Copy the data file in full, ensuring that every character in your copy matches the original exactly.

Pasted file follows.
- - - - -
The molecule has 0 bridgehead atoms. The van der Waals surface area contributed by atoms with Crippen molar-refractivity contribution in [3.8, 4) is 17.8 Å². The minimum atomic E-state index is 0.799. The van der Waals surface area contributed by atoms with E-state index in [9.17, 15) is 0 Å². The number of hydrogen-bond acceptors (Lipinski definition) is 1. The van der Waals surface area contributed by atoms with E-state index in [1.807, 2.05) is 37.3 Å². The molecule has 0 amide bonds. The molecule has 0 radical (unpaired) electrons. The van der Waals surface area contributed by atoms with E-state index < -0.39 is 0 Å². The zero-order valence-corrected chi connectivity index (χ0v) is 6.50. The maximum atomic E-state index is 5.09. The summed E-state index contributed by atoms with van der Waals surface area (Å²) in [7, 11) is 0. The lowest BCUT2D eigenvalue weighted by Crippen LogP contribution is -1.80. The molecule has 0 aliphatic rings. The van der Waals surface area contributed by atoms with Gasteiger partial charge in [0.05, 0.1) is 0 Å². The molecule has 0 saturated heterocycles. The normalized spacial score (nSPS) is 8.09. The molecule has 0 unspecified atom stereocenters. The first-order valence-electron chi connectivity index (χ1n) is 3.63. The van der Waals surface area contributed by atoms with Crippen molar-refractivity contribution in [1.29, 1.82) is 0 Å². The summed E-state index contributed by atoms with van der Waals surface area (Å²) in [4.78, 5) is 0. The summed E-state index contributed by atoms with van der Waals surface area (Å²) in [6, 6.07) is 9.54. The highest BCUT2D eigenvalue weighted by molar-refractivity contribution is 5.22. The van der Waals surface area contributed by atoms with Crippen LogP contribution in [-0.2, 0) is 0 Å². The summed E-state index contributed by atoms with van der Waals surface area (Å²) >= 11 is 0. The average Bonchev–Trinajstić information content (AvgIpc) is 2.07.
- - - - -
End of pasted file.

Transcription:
The molecule has 0 bridgehead atoms. The van der Waals surface area contributed by atoms with Crippen molar-refractivity contribution in [3.8, 4) is 17.8 Å². The minimum atomic E-state index is 0.799. The van der Waals surface area contributed by atoms with E-state index in [9.17, 15) is 0 Å². The number of hydrogen-bond acceptors (Lipinski definition) is 1. The van der Waals surface area contributed by atoms with E-state index in [1.807, 2.05) is 37.3 Å². The molecule has 0 amide bonds. The molecule has 0 radical (unpaired) electrons. The van der Waals surface area contributed by atoms with E-state index < -0.39 is 0 Å². The zero-order valence-corrected chi connectivity index (χ0v) is 6.50. The maximum atomic E-state index is 5.09. The summed E-state index contributed by atoms with van der Waals surface area (Å²) in [7, 11) is 0. The lowest BCUT2D eigenvalue weighted by Crippen LogP contribution is -1.80. The molecule has 0 aliphatic rings. The van der Waals surface area contributed by atoms with Gasteiger partial charge in [0.05, 0.1) is 0 Å². The molecule has 0 saturated heterocycles. The normalized spacial score (nSPS) is 8.09. The molecule has 0 unspecified atom stereocenters. The first-order valence-electron chi connectivity index (χ1n) is 3.63. The van der Waals surface area contributed by atoms with Crippen molar-refractivity contribution in [1.29, 1.82) is 0 Å². The summed E-state index contributed by atoms with van der Waals surface area (Å²) in [4.78, 5) is 0. The summed E-state index contributed by atoms with van der Waals surface area (Å²) in [6, 6.07) is 9.54. The highest BCUT2D eigenvalue weighted by molar-refractivity contribution is 5.22. The van der Waals surface area contributed by atoms with Crippen LogP contribution in [-0.2, 0) is 0 Å². The summed E-state index contributed by atoms with van der Waals surface area (Å²) >= 11 is 0. The average Bonchev–Trinajstić information content (AvgIpc) is 2.07.